While O2 is in excess, we would know all the carbon in CO2 originated from the biomolecule and all the hydrogen would be present in H2O. The difference between that total mass and the mass of initial sample would be the mass of oxygen in the molecule. We could then convert to moles and determine the empirical formula.

In another example, a hydrate sample of MgxCly·nH2O is given. The mass of the water molecules would again be easily determined by heating. Using some solubility rules, chloride is then precipitated with silver ion, Ag+, to form AgCl(s). Once the mass of AgCl(s) is found, the moles of Cl- are determined using the molar mass of AgCl(s) and then converted to grams of Cl-. This would allow us to determine the mass of Mg in the sample followed by the empirical formula.

Determining an empirical formula is at the center of identifying the formula of the actual molecule. From pharmaceuticals to forensics, determination of a molecular formula is key to identifying an unknown compound, which means taking the empirical formula to the next step. Typically, the determination of an empirical formula is coupled with elemental analysis to obtain elemental weight percent information. From these data, the molar ratios are calculated and the empirical formula is determined. We can determine the mass of molecule using another analytical tool, like a mass spectrometer. Then, the ratio between the molecular mass and empirical mass is calculated to determine the true molecular formula.

1. Dehydrating the Hydrate

  1. Accurately weigh a sample of copper chloride hydrate and place it into a pre-dried and tared crucible. It is important that the crucible is dried above 120 °C to drive off any adsorbed moisture. Typically, 1–2 g of compound will suffice.
  2. Heat the sample using a Bunsen burner or other flame source until it changes color from greenish-blue to a reddish-brown (Figure 1). This color change is indicative of the anhydrous form of copper chloride. The cover can stay on the crucible to prevent splattering, but should be opened slightly to allow water vapor to escape.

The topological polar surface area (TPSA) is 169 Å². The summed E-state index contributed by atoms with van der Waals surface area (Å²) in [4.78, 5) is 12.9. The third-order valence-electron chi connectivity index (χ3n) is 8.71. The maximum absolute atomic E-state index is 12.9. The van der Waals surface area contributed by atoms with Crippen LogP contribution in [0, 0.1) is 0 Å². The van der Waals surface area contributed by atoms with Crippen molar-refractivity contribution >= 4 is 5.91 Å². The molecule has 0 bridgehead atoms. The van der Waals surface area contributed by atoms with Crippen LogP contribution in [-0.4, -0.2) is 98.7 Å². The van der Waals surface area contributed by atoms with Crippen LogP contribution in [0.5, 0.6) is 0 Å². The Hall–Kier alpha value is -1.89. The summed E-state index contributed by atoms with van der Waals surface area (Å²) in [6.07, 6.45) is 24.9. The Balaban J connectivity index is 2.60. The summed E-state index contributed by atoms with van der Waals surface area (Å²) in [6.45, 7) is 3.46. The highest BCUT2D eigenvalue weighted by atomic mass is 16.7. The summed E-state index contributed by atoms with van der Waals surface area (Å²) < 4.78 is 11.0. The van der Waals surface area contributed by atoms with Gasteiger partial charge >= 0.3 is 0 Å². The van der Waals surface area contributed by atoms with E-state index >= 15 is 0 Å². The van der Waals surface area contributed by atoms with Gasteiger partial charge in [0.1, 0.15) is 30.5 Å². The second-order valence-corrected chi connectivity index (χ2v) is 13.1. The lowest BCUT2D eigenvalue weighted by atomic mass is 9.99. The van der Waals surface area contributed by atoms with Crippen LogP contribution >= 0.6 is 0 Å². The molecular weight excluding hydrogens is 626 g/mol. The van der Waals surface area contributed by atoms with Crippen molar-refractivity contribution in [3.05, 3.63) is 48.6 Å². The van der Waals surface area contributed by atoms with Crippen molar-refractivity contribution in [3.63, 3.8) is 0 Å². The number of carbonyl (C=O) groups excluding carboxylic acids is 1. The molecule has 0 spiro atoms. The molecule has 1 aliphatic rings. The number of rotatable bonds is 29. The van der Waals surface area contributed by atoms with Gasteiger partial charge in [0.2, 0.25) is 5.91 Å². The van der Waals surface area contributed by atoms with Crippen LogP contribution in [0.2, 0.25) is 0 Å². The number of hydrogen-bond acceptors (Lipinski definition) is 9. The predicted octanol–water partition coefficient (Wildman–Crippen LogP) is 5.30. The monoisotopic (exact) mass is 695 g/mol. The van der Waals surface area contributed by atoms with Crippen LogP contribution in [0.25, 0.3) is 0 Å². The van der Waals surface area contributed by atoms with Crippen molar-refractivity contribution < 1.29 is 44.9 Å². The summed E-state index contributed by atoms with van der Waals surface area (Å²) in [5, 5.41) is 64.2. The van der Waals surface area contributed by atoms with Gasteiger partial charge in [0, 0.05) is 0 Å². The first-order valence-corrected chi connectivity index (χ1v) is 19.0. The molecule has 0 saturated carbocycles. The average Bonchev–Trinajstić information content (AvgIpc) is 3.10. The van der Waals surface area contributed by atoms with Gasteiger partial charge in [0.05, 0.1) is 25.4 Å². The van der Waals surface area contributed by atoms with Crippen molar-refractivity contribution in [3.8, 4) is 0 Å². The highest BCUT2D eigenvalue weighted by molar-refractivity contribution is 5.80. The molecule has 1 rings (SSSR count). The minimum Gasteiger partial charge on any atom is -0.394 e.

1. Stir the sample to be sure the water is driven off the entire sample and the color is constant throughout.
    2. As an alternative, the sample can be placed into a drying oven above 110 °C.
  3. Cool the sample in a desiccator. This prevents water from rehydrating the sample.
  4. Measure the mass of the anhydrous sample. The difference corresponds to the water from the hydrate that was lost upon heating.

Figure 1
Figure 1. Bunsen burner with ceramic crucible.

2. Isolating Copper

  1. Transfer the sample to a 100 mL beaker and dissolve the sample in 50 mL of deionized water. The solution should turn blue once again, typically more blue than the hydrated solid.
  2. Add a small quantity (~0.20 g) of aluminum metal to the beaker. This will cause the copper to reduce to a reddish metal, and the aluminum will oxidize to colorless Al3+. The blue color of the solution should disappear as the Cu2+ ions form Cu0. After 30 min, add additional small pieces of aluminum to ensure all of the copper is reduced to solid copper.